About one in seven couples will experience infertility issues. Despite the large number of employees potentially impacted, managers are often at a loss when figuring out how to best support their employees. Infertility and miscarriage remain taboo topics, particularly at work, and employees often go without the support they need.
Providing money is often the go-to for organizations that want to support infertile couples. Undergoing fertility treatment to become a parent can be a huge financial commitment, and more than half of larger companies currently provide some sort of financial coverage. For example, Amazon, Apple, Facebook and Google cover at least some of the expenses associated with in vitro fertilization (IVF), a common route for many experiencing infertility. While financial help is often needed, it isn’t the only support that infertile couples need from their employers.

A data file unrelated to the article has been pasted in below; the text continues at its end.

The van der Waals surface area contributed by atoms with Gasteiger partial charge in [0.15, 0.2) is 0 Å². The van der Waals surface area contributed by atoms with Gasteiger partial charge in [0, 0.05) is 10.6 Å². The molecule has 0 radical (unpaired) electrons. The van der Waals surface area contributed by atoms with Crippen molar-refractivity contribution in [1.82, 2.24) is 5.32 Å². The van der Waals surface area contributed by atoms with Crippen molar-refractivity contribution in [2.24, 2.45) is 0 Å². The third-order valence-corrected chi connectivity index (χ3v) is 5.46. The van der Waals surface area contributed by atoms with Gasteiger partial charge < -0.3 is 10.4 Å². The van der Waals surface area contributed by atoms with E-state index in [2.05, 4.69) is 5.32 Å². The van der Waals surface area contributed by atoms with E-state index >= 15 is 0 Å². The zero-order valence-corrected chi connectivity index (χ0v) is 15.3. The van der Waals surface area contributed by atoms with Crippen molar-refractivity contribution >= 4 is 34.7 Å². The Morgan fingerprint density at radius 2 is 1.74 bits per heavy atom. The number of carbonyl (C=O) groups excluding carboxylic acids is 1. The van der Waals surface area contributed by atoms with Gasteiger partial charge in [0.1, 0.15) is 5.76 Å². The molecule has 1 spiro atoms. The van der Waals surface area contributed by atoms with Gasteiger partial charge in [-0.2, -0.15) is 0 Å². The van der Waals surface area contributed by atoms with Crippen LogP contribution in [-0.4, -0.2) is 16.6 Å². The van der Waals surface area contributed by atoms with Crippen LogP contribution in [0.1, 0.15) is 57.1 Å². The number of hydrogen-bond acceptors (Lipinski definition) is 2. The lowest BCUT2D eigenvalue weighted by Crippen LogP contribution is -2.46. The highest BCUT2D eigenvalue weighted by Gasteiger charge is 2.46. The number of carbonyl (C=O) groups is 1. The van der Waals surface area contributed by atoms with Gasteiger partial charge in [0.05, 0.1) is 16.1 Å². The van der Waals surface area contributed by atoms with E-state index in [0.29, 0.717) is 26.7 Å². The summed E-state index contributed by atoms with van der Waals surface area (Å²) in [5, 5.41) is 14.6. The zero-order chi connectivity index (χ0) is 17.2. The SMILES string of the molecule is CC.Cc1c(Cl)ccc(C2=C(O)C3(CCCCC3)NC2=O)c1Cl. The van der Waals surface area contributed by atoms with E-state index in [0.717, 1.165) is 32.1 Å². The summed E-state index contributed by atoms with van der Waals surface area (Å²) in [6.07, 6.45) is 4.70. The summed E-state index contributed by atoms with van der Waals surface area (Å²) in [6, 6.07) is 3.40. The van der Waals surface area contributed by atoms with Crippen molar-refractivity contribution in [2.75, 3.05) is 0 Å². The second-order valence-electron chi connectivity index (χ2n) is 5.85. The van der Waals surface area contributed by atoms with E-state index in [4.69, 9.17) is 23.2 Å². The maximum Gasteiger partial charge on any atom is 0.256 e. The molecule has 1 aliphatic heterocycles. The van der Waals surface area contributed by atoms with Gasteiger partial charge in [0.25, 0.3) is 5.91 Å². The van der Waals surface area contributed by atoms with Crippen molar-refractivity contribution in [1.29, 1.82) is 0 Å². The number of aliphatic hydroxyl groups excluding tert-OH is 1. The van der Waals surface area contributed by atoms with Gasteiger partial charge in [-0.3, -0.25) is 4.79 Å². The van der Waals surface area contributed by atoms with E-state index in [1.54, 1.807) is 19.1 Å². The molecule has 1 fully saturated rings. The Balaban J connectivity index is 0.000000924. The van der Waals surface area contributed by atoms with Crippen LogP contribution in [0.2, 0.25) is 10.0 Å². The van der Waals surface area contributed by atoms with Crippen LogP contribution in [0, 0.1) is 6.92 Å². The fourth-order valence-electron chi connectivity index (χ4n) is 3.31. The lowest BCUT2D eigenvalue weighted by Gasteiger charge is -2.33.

Dr. Amy Beckley is the CEO of Proov, a company she founded after her own three years battling infertility and seven miscarriages. The Proov product helps women track their hormones which can aid in fertility. Beckley believes that employers need to do more to support their employees experiencing infertility. “You can’t just throw money at the problem and fix it,” she says. Instead, she believes employees need support, flexibility and education. And most employees aren’t getting what they need. Only a small portion of infertile couples (29%) felt supported by their employer, according to a new study of infertile couples.